Acetaminophen is a common drug for treating flu symptoms, like fever and chills, muscle and body aches, headaches, and sore throats. Acetaminophen, however, can’t do it all; in order to treat a cough or runny nose, someone experiencing flu symptoms usually turns to additional over-the-counter products for relief. And here’s where trouble can arise: multi-symptom cold symptom relief products often also contain acetaminophen.
The maximum daily dose of acetaminophen recommended by McNeal, the maker of Tylenol, is 3,000 mg for adults. The dosing for children is based on weight; age and/or weight-based dosing is on the back of boxes, vials and containers of pediatric formulations of acetaminophen to help guide caregivers. If a person takes multiple acetaminophen-containing products, the math can quickly add up to a potentially toxic dose.
When acetaminophen doses are repeatedly exceeded, or a single large overdose occurs, acetaminophen damages the liver.
Certain patient populations may be at greater risk for acetaminophen-induced liver damage, even at recommended doses. Conditions associated with poor dietary intake—including viral illnesses like the common cold or flu, AIDS, pregnancy, chronic heavy alcohol use, and anorexia—can decrease the liver’s ability to avoid the toxic effects of excess acetaminophen. Nationally, U.S. poison control centers receive over 100,000 cases involving acetaminophen annually. It is one of the most common drugs involved in accidental poisonings and intentional drug overdoses.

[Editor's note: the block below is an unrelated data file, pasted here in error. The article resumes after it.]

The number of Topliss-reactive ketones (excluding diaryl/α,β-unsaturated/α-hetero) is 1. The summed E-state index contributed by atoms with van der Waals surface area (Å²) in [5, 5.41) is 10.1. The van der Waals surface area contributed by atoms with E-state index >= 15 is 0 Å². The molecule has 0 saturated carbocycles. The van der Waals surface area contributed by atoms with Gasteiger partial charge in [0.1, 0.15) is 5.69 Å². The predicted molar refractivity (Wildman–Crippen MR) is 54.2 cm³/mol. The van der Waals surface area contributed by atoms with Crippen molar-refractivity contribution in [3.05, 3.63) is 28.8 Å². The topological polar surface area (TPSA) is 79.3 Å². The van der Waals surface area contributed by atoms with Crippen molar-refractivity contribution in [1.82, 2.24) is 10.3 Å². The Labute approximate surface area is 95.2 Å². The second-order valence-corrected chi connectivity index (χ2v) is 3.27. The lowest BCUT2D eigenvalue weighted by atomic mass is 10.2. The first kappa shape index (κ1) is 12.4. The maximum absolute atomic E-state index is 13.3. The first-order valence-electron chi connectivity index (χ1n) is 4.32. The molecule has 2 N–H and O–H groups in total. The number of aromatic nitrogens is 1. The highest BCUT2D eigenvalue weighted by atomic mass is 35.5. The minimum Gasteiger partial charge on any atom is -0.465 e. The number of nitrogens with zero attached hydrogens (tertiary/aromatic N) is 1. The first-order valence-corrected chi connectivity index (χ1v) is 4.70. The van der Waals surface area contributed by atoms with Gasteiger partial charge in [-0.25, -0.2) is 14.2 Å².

This doesn’t mean acetaminophen-containing products shouldn’t be used when needed. Rather, individuals should always follow the instructions listed on medications carefully, pay special attention to label warnings and be aware of all the ingredients in over-the-counter cold products—and any other kind of medication. Do exactly as the TV and radio ads suggest and “use only as directed.”
If you have any questions about acetaminophen, consult your physician or pharmacist or call the IPC at 1-800-222-1222